For years, Customs and Border Protection officials have refused to tell families of those injured or killed by border agents if internal affairs had determined that an agent had acted improperly, or if any disciplinary action was taken.

Between Jan. 1, 2010, and Dec. 31, 2013, for example, at least 22 people were killed by Border Patrol agents, mostly on the Southwest border, and many more were injured. Hundreds of immigrants and others filed formal complaints of official misconduct, including beatings, sexual abuse and other assaults.

Only 14 agents were disciplined during that four-year period for violating use of force policies, according to data provided to The Times on Monday in response to a Freedom of Information Act request.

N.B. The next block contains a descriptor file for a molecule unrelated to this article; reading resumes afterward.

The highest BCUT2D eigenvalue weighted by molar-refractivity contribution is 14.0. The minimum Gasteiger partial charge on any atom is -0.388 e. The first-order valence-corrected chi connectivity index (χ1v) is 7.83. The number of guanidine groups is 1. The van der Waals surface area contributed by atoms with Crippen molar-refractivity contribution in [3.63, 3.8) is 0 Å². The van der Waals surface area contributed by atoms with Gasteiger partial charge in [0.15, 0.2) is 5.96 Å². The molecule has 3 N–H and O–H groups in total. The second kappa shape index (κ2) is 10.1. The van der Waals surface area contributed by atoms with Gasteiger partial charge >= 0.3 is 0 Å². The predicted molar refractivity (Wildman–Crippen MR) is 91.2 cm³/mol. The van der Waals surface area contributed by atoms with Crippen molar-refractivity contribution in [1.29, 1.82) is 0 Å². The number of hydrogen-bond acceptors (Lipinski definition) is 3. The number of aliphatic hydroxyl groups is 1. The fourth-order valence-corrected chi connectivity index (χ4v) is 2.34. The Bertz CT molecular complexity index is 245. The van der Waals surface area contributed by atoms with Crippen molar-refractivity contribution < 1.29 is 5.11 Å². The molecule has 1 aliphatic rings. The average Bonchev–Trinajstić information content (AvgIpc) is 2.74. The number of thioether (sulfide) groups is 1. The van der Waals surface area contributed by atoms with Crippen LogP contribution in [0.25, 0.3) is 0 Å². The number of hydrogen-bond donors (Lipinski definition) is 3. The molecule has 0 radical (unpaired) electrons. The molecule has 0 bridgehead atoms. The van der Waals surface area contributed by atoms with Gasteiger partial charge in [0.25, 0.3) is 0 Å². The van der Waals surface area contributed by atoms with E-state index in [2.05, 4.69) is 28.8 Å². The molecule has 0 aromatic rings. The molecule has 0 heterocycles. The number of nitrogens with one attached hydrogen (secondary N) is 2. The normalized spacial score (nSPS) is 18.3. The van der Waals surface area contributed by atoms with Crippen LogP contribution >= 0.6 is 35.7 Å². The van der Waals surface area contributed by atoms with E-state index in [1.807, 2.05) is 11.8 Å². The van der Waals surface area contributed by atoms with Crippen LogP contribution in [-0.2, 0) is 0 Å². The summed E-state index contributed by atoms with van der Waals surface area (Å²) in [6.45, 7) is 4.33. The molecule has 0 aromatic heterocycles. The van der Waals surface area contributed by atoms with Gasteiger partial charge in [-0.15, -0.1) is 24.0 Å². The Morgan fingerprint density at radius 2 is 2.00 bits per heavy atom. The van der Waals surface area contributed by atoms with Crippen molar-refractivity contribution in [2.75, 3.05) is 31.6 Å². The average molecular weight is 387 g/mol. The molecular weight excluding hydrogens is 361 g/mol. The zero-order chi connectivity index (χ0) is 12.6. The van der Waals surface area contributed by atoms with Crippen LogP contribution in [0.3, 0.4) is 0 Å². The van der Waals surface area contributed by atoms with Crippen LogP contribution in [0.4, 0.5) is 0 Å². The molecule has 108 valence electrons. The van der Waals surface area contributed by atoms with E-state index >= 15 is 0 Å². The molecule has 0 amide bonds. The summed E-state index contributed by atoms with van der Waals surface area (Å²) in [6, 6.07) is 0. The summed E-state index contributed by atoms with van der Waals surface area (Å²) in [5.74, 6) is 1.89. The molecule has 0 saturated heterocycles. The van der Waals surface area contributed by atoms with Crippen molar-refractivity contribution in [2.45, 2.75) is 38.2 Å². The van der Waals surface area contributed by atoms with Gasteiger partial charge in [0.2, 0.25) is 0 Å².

Cop Tries to Steal From Make-a-Wish Recipient

From wreg.com:

A bizarre crime lands a Memphis police officer in jail. Police say Ronald Harris, while off-duty, tried to rob a woman at the Memphis International Airport. According to the police report, he also injured a family member of a Make-A-Wish recipient who tried to stop him.

The Make-A-Wish Foundation gave a family a credit card so they could travel and make a wish come true. From the police report, it seems Harris was after that money….

The Make-A-Wish Foundation grants wishes to children with life-threatening illnesses. Police say children were present when this alleged crime happened.

USA a War Zone?

From the Indianapolis Star:

“We don’t have a lot of mines in Johnson County,” confessed Sheriff Doug Cox, who acquired the vehicle. “My job is to make sure my employees go home safe.”